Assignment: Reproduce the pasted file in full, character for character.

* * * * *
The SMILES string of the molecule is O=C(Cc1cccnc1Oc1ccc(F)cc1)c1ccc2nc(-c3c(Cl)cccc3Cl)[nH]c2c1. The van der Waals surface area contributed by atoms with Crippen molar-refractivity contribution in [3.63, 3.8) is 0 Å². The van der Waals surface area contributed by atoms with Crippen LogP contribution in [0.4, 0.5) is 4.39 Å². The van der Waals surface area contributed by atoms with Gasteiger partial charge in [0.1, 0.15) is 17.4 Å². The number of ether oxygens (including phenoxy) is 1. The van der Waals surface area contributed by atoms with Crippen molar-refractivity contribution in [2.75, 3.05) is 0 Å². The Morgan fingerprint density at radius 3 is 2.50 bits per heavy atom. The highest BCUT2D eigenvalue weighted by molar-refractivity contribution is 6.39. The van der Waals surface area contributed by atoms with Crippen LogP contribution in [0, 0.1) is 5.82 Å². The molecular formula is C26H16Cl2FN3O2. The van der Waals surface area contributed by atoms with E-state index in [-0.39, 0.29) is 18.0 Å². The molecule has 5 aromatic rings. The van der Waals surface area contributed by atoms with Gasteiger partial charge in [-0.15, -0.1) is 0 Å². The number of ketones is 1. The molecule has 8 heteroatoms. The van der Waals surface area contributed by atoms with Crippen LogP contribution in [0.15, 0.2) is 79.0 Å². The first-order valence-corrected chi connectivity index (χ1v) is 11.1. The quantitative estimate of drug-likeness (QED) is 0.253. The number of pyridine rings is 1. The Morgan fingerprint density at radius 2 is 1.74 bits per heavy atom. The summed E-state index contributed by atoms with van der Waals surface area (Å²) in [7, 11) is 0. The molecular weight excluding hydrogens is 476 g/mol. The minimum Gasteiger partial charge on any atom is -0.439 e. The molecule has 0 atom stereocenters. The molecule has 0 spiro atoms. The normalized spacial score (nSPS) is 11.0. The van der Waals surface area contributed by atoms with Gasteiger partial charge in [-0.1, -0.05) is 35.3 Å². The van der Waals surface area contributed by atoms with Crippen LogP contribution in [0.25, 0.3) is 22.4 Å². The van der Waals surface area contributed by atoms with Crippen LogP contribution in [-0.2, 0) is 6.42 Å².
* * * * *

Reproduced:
The SMILES string of the molecule is O=C(Cc1cccnc1Oc1ccc(F)cc1)c1ccc2nc(-c3c(Cl)cccc3Cl)[nH]c2c1. The van der Waals surface area contributed by atoms with Crippen molar-refractivity contribution in [3.63, 3.8) is 0 Å². The van der Waals surface area contributed by atoms with Crippen LogP contribution in [0.4, 0.5) is 4.39 Å². The van der Waals surface area contributed by atoms with Gasteiger partial charge in [0.1, 0.15) is 17.4 Å². The number of ether oxygens (including phenoxy) is 1. The van der Waals surface area contributed by atoms with Crippen molar-refractivity contribution in [2.75, 3.05) is 0 Å². The Morgan fingerprint density at radius 3 is 2.50 bits per heavy atom. The highest BCUT2D eigenvalue weighted by molar-refractivity contribution is 6.39. The van der Waals surface area contributed by atoms with Crippen LogP contribution in [0, 0.1) is 5.82 Å². The molecular formula is C26H16Cl2FN3O2. The van der Waals surface area contributed by atoms with E-state index in [-0.39, 0.29) is 18.0 Å². The molecule has 5 aromatic rings. The van der Waals surface area contributed by atoms with Gasteiger partial charge in [-0.15, -0.1) is 0 Å². The number of ketones is 1. The molecule has 8 heteroatoms. The van der Waals surface area contributed by atoms with Crippen LogP contribution in [0.15, 0.2) is 79.0 Å². The first-order valence-corrected chi connectivity index (χ1v) is 11.1. The quantitative estimate of drug-likeness (QED) is 0.253. The number of pyridine rings is 1. The Morgan fingerprint density at radius 2 is 1.74 bits per heavy atom. The summed E-state index contributed by atoms with van der Waals surface area (Å²) in [7, 11) is 0. The molecular weight excluding hydrogens is 476 g/mol. The minimum Gasteiger partial charge on any atom is -0.439 e. The molecule has 0 atom stereocenters. The molecule has 0 spiro atoms. The normalized spacial score (nSPS) is 11.0. The van der Waals surface area contributed by atoms with Gasteiger partial charge in [-0.1, -0.05) is 35.3 Å². The van der Waals surface area contributed by atoms with Crippen LogP contribution in [0.25, 0.3) is 22.4 Å². The van der Waals surface area contributed by atoms with Crippen LogP contribution in [-0.2, 0) is 6.42 Å².